“Flaming Lips” set The Pageant ablaze in fantastical concert
April 25, 2017
A disco ball. Flashing neon lights blinding the audience. Mushrooms, unicorns and a massive hamster ball encasing Wayne Coyne, the lead singer of The Flaming Lips.
Though only a few, sparse words explaining The Flaming Lips concert on Sun. Apr. 23 at The Pageant, they are more than enough to encompass what was the most visually interesting and peculiar concert I’ve ever attended.
The band, The Flaming Lips, began releasing music in 1986 and has continued to produce alternative and psychedelic rock with tastefully added synth in more recent albums. For their latest tour supporting their fourteenth album “Oczy Mlody”, their trippiness continued to shine as brightly as 31 years ago.
Let me just say, I’m no novice when it comes to concerts. I’ve been to upwards of 15 concerts with a large majority taking place at The Pageant. Even so, I was in no way prepared for the three-hour experience I was a part of for The Flaming Lips. Here are the three “all-time best” events I witnessed:
In a cover of the late David Bowie’s hit song, Wayne Coyne did what I thought was impossible. Coyne rolled out on stage in an inflatable hamster ball and, believe it or not, sang the entire song inside. For me, “Space Oddity” is my favorite song of all time and I was worried that The Flaming Lips would take away from the Bowie experience; however, I was not only not disappointed, I was blown away. The expert band included two drummers, two guitarists, two piano players, a bassist and a synth player who expertly played the tune in sync with Coyne. The best part of the song? The moment Coyne rolled in his hamster ball across the crowd and onto a little platform across the stage. I didn’t know the correct example of bizarre until I was supporting a lead singer’s body weight while dancing to my favorite song.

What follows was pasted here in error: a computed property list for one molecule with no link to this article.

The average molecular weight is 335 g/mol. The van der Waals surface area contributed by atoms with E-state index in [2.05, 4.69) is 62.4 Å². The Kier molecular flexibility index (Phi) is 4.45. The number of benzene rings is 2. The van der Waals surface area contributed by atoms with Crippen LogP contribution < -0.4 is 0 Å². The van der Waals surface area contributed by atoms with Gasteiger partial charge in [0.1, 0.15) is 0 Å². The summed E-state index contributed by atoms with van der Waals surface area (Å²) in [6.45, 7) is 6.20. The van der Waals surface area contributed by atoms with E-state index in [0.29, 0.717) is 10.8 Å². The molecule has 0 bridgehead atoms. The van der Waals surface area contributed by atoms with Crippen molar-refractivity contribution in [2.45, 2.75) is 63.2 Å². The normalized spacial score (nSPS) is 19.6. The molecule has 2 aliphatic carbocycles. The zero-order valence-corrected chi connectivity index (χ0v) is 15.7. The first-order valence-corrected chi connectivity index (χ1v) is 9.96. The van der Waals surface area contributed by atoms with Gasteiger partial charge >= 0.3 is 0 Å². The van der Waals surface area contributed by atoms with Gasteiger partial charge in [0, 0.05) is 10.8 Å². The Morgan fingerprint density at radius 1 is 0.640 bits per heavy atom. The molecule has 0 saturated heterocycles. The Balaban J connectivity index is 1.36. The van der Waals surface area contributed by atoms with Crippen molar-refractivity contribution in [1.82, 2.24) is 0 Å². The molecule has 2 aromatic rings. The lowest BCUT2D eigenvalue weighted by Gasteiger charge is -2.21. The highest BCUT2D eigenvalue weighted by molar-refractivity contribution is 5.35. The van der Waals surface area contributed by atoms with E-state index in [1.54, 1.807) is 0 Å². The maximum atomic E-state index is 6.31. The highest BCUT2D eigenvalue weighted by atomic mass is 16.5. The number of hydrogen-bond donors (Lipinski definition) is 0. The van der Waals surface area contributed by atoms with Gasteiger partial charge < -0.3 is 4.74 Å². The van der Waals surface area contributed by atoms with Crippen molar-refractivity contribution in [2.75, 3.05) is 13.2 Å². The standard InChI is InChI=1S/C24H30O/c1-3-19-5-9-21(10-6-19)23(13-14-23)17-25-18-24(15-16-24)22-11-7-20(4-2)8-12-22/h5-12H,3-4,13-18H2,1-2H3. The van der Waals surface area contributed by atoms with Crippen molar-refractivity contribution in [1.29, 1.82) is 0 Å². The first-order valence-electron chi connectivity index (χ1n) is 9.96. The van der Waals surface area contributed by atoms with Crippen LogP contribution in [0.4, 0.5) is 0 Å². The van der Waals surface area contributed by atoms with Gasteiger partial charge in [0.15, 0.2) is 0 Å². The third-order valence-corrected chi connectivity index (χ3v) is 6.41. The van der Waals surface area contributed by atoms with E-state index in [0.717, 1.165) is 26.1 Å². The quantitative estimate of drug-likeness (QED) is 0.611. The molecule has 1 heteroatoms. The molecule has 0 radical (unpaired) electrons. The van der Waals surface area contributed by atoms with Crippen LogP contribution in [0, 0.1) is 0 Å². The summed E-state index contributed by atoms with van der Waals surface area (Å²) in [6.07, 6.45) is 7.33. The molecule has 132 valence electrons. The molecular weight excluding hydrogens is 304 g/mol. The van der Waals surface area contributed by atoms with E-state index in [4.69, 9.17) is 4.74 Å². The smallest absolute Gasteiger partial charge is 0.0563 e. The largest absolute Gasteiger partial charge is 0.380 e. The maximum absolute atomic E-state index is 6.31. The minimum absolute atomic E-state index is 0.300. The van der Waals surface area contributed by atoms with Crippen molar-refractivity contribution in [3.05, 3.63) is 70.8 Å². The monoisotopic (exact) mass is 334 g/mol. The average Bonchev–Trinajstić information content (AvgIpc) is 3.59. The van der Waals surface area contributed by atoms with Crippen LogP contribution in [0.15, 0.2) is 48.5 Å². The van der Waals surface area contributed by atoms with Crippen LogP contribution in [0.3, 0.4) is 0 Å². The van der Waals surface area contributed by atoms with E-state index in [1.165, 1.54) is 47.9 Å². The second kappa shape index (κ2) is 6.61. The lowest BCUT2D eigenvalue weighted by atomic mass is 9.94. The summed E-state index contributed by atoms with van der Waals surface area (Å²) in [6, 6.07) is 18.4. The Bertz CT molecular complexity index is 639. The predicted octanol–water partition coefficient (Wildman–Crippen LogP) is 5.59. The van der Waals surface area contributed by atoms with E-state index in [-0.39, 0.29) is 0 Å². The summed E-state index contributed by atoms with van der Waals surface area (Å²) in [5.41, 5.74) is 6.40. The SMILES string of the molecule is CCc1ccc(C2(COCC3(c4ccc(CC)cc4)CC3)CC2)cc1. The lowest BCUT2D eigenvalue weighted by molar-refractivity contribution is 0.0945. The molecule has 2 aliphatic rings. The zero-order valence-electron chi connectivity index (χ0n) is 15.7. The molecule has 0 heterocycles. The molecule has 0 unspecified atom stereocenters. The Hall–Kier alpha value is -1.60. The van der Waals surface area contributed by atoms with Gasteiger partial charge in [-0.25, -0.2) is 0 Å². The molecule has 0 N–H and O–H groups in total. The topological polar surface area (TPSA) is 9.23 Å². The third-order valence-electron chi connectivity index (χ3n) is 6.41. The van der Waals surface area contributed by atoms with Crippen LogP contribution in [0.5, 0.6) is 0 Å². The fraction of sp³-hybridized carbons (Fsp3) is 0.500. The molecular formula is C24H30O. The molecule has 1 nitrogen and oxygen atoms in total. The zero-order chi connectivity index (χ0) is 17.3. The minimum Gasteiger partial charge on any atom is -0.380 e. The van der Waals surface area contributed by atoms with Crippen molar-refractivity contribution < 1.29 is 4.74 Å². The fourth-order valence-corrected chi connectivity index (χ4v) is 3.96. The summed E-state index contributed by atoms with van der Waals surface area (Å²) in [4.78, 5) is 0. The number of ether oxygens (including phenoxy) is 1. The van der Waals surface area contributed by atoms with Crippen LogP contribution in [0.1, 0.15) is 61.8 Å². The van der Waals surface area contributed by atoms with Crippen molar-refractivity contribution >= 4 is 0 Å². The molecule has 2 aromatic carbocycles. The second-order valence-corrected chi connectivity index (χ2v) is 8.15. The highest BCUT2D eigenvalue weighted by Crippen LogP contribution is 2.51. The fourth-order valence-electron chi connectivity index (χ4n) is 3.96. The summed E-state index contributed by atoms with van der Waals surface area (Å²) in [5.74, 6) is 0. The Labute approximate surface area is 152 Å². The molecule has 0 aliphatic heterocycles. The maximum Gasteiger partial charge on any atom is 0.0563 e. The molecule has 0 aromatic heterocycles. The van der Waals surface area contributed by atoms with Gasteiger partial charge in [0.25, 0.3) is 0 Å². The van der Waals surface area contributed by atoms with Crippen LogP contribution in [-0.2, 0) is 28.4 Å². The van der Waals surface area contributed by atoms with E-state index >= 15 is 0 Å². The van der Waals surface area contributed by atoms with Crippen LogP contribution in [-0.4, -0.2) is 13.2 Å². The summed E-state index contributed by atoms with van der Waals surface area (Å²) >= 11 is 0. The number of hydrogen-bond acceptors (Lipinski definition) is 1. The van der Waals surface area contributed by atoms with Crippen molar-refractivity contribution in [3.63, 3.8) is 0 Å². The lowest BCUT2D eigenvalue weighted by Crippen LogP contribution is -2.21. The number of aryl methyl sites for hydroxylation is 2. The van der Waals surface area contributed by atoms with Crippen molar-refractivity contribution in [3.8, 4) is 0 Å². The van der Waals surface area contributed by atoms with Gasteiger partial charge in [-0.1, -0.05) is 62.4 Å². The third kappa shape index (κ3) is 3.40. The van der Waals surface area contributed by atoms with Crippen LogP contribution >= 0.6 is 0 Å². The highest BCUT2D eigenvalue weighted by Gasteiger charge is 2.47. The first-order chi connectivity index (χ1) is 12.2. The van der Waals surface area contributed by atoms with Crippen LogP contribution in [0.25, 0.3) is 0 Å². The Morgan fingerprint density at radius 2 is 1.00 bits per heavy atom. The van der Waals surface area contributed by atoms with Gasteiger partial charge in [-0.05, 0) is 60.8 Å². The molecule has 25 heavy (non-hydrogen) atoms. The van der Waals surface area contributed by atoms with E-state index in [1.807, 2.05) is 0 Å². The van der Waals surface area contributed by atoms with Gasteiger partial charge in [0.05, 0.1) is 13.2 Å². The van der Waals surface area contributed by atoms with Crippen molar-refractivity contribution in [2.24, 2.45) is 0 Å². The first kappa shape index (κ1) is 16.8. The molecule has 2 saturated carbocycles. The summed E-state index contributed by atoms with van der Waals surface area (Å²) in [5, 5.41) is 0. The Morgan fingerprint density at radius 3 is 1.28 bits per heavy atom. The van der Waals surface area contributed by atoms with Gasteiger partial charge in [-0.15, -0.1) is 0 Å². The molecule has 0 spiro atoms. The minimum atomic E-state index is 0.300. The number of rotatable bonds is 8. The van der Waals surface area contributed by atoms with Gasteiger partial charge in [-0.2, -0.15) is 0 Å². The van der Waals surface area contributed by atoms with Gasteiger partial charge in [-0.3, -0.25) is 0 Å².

“There Should Be Unicorns”:
As the second song in the set, “There Should Be Unicorns” originates from their most recent album “Oczy Mlody”. The song is mostly instrumental but for the few lines of the song, Coyne appeared in the back of the venue on, believe it or not, a glowing neon unicorn donning a pair of inflatable rainbow wings. He didn’t just stay at the front, though. He proceeded to move up and through the crowd on the floor atop his fantastical dame crooning his own song. Never before have I seen a crowd so in touch with a band front runner; moreover, never before have I seen the front runner emulate more love for his fans than they feel for him.
“Race for the Prize”:
As the first song of the show, Coyne does not disappoint with a memorable beginning. When the synthetic overture began blaring through the speakers, balloons and innumerable amounts of confetti fell from the sky while hypnotic rainbow visuals exploded from the gigantic LED screen on the stage. Though I’ve been to concerts with a much older crowd than the one found at The Flaming Lips, the fans here cared for one another and danced together from the beginning as though they were one moving body- a sight seen so little and an action only an expert performer can garner.
The three hour show included so much more than what was named: light-up gongs; dancing inflatable eyeballs, overgrown aliens, and the sun; and string, snake-like lights hanging from the ceiling Coyne wades in as though covered in a neon dot rainfall. With a reputation as psychedelic as The Flaming Lips, their stage production does not disappoint with a colored world showcasing fantasy lands of feel-good beats and pure love. As for the shows I will attend in the future, good luck trying to live up to what I experienced that fateful night.